What are the particular challenges of working in this sector? The nomadic nature of the patient base takes getting used to since patients tend to move locations every three years (as do the dental officers generally). Our role is to ensure that a group of soldiers is dentally healthy to be able to deploy whenever and wherever required in the world. Often the soldiers are away on various courses and training activities making them unavailable for their dental treatment. It means we need to concentrate our time when soldiers are available and may be detached to work elsewhere when they are not. This can lead to working in lots of different centres and requires good time management. Laboratory work for patients used to require careful planning as the lab work was sent to a central Army lab, then sent out to a civilian contract laboratory and it could take a number of weeks to return. However a new civilian laboratory contract has recently been introduced that has dramatically improved quality of work and turnaround times.
Are dental professionals deployed overseas to field hospitals during military operations, and do you ever feel vulnerable or at risk? I personally haven’t deployed yet, as only a small number of dental officers at any one time have been required in
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Afghanistan. Numbers required depends on the number of troops in an operational location. Generally you would be working in centralised hospital location which is within a safe and defended compound. You may occasionally be flown out to the smaller bases if and when there is a requirement.
How does working for the armed forces differ from working in NHS or private dentistry? The major difference in the armed forces is that one is treating a population of patients to get rid of their dental disease so that they are at low risk of having dental problems when they deploy on operations. However at the same time one must still balance the need to treat each soldier as an individual patient to deliver that overall effect. Military patients receive free treatment and all military dentists are salaried. Military dentists can also expect to move every two to three years rather than practising at the same location for the remainder of their career. The Army has a definite chain of command; this must be adhered to and brings with it responsibilities that relatively newly qualified civilian dentists would not normally experience.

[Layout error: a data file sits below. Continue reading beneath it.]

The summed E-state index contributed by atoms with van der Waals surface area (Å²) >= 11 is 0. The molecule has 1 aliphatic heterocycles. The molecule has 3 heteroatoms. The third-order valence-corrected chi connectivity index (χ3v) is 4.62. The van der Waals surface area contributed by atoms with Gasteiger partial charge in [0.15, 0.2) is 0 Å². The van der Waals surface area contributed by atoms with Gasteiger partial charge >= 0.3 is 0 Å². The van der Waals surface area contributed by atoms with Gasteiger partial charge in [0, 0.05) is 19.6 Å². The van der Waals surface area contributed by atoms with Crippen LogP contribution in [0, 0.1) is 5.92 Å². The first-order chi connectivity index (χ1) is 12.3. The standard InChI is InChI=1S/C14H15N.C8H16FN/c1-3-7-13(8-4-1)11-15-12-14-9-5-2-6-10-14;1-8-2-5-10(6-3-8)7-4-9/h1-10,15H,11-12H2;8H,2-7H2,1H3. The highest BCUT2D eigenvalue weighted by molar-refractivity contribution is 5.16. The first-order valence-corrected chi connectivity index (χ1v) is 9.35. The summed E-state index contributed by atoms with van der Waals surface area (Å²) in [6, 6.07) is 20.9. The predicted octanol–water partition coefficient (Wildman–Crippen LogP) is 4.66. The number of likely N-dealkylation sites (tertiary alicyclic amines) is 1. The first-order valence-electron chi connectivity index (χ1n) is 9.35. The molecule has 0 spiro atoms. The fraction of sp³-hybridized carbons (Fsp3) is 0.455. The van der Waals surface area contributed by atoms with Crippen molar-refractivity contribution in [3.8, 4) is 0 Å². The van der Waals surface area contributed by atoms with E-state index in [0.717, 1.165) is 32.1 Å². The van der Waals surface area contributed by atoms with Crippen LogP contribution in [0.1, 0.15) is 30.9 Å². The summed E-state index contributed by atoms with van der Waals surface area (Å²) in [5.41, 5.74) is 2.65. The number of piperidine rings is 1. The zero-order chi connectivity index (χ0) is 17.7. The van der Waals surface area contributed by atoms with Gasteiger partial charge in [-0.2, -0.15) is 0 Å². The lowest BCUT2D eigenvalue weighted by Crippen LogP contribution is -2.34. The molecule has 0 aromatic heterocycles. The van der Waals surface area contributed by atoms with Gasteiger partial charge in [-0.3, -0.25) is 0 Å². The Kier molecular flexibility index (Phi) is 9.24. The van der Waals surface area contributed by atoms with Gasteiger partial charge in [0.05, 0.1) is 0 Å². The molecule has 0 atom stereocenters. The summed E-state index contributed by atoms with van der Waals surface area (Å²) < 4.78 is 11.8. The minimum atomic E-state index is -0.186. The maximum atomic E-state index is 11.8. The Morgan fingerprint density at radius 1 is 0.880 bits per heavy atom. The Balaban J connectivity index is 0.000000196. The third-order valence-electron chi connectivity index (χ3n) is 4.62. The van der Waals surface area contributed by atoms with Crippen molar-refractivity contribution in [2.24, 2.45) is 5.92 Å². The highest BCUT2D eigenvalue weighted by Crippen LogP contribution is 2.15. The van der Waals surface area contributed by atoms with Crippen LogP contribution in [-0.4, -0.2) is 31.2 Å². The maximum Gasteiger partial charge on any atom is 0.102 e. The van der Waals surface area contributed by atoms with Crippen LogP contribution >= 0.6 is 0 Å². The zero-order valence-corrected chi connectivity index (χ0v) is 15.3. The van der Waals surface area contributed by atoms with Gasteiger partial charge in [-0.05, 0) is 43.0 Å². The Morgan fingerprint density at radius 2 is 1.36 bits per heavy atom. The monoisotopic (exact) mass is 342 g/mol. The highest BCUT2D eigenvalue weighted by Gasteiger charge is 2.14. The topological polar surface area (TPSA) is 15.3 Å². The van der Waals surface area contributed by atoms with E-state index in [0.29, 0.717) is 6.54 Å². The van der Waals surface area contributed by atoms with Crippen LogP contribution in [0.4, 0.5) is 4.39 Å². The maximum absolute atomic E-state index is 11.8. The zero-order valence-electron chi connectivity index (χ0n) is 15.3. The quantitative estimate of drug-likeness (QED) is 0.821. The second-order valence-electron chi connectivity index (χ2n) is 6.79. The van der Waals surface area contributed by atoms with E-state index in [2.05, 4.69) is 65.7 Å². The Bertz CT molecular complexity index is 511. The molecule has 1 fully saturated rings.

What advice would you give to a dental professional considering a career in the armed forces? Be prepared to move regularly and certainly at some point live where you are told rather than where you perhaps wish
to live. Military life can be demanding but also very rewarding. Life skills are learned and friendships made that will last a lifetime. Whether considering a short or long career in the Army, you will have something to give and lots to gain.
What career progression is available to practitioners working in the armed forces? Is this a difficult career path to follow? There is a fairly well trodden career path. However, with the recent reduction in size of the Army things are slightly less predictable. Generally you would join as a Captain, where you are likely to work in a larger centre be OIC of a single chair centre. After five years you are eligible promotion for to Major where your duties can range from two to four chair centres and other wider army opportunities. Later on, on promotion to Lieutenant Colonel, you can remain heavily clinical or move into administration. The rank of Colonel is also possible which can result in management roles of larger centres and regions or work in the headquarters. The Army is a committed training organisation for all its different specialties, so opportunities for paid CPD are plentiful. At certain times in the military there are even opportunities to apply for further higher professional training such as an MSc in a particular area of dentistry. These opportunities are highly competitive but once selected personnel are fully funded and paid their salary while they gain the qualification.
Where can dental professionals go to find out more? For more information, visit the British Army website www.army.mod.uk. If people are even slightly interested, I would urge them to obtain further information. Whether you are a student, newly qualified or several years post-qualified, the Army has something to offer all dentists.
Acknowledgements Thanks to colleagues Captain Simon Donal and Lt.Colonel Palin for their contribution to this article.